Trae young was the most polarizing player in college basketball last season. The Oklahoma sharp shooter led the nation in points and assists at 27.4 and 8.7. At times, he earned the Steph Curry comparisons. However, at times, he earned the Seth Curry comparisons. Young’s season turned from one long highlight tape to a showcase of incredible potential riddled with inconsistencies as the season progressed. His decline became one of the most controversial topics in basketball. Talking heads debated whether the decrease in production should be attributed to an abysmal supporting cast, or if his hot start to the season was just that, a hot start. When the season ended, nobody was convinced Trae Young was a great basketball player. They were just convinced that he had the potential to be one.
Skip past an offseason that kept Trae Young atop the throne of polarizing prospects and a puzzling draft day trade that turned him into the anchor that will one day drag Hawks’ GM Travis Schlenk into the abyss of unemployment. Fast forward to summer league. Summer league is not a place for hot takes, but it’s impossible to ignore Young’s rough start. During his 3 games in Utah, he shot 23.1 percent from the field and 12.5 percent from 3-point range, which was the worst among players who appeared in all 3 games and logged at least 30 minutes.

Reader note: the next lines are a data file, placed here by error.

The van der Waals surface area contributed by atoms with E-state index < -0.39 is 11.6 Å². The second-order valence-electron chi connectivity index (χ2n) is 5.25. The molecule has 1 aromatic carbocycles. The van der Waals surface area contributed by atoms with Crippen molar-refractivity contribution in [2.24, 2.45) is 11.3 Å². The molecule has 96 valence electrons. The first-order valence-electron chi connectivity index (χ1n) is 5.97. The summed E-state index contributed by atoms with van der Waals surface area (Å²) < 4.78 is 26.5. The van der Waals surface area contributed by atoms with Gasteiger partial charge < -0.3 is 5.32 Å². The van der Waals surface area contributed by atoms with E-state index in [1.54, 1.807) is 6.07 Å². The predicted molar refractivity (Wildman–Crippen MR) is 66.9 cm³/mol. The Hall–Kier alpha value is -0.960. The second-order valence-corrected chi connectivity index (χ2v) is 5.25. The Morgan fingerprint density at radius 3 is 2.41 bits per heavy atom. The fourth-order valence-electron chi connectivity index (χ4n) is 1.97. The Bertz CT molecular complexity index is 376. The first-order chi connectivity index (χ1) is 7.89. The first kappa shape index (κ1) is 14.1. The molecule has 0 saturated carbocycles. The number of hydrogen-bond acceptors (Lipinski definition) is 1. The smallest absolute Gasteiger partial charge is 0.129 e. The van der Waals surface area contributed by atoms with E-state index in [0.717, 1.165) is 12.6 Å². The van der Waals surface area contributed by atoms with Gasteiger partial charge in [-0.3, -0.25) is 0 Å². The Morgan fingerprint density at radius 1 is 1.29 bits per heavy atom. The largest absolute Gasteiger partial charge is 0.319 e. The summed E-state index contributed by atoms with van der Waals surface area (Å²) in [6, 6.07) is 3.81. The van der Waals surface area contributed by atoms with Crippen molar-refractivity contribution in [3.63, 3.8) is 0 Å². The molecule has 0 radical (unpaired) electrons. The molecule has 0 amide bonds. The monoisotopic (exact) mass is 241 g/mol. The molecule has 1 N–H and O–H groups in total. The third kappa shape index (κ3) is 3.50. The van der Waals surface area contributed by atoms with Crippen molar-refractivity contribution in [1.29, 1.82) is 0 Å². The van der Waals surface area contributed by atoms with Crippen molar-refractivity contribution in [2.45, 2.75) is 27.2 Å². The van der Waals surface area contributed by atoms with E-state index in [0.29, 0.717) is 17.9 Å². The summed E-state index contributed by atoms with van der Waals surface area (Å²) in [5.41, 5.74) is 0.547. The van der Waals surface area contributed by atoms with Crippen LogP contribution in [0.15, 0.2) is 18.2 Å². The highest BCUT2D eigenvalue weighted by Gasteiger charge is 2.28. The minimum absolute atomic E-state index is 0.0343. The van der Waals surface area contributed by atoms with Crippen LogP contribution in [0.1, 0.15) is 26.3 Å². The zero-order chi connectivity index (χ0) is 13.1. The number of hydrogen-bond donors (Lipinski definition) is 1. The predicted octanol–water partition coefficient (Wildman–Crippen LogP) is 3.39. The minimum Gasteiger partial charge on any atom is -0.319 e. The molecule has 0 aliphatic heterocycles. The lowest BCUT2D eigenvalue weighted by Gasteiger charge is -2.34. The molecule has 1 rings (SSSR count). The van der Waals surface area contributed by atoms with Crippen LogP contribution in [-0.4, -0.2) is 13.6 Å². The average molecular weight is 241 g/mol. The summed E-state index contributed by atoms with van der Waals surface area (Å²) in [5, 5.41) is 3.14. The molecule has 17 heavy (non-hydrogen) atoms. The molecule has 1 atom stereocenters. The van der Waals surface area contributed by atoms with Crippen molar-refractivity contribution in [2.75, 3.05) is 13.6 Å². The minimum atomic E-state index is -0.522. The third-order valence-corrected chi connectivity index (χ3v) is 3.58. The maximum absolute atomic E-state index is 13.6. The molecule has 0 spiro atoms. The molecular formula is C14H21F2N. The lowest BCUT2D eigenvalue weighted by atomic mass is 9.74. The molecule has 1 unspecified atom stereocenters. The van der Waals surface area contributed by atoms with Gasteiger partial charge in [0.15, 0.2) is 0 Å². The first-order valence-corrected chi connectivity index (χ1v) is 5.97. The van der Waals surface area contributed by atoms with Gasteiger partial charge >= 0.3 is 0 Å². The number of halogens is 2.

His poor start included shots like these that had him slipping to the Seth Curry side of the spectrum.
Those shots weren’t anomalies either. Those were literally his first two shots. Things began to pick up for Young in the Hawks first game in Vegas. Although they lost 91-89, there were bright spots in his game. He hit shots like these that elevated him closer to the Steph Curry side of the spectrum:
He also showed off his court vision and passing ability, two weapons from his arsenal that helped him lead the nation in assists in college.
A small dose of potency from beyond the arc from Young could go a long way towards his team’s overall success. Teammate John Collins hit 4 three pointers in their game against the Knicks, a career high. Hawks’ head coach Lloyd Pierce said, “I give Trae a lot of credit for that because of his ability to stretch the floor and find his open teammates.” He also expressed confidence in Young’s jump shot, “his shots are going to fall I have no doubt about that.”
Trae Young’s summer league has mirrored his college basketball career, which is to say it’s been turbulent. While the sample size we’ve seen from him has provided his doubters with fuel, his career has hardly begun, he’s 19, and he’s on a terrible team. His fate is far from sealed. It’s too early to declare him a bust. Right now, he just has many bust-like qualities.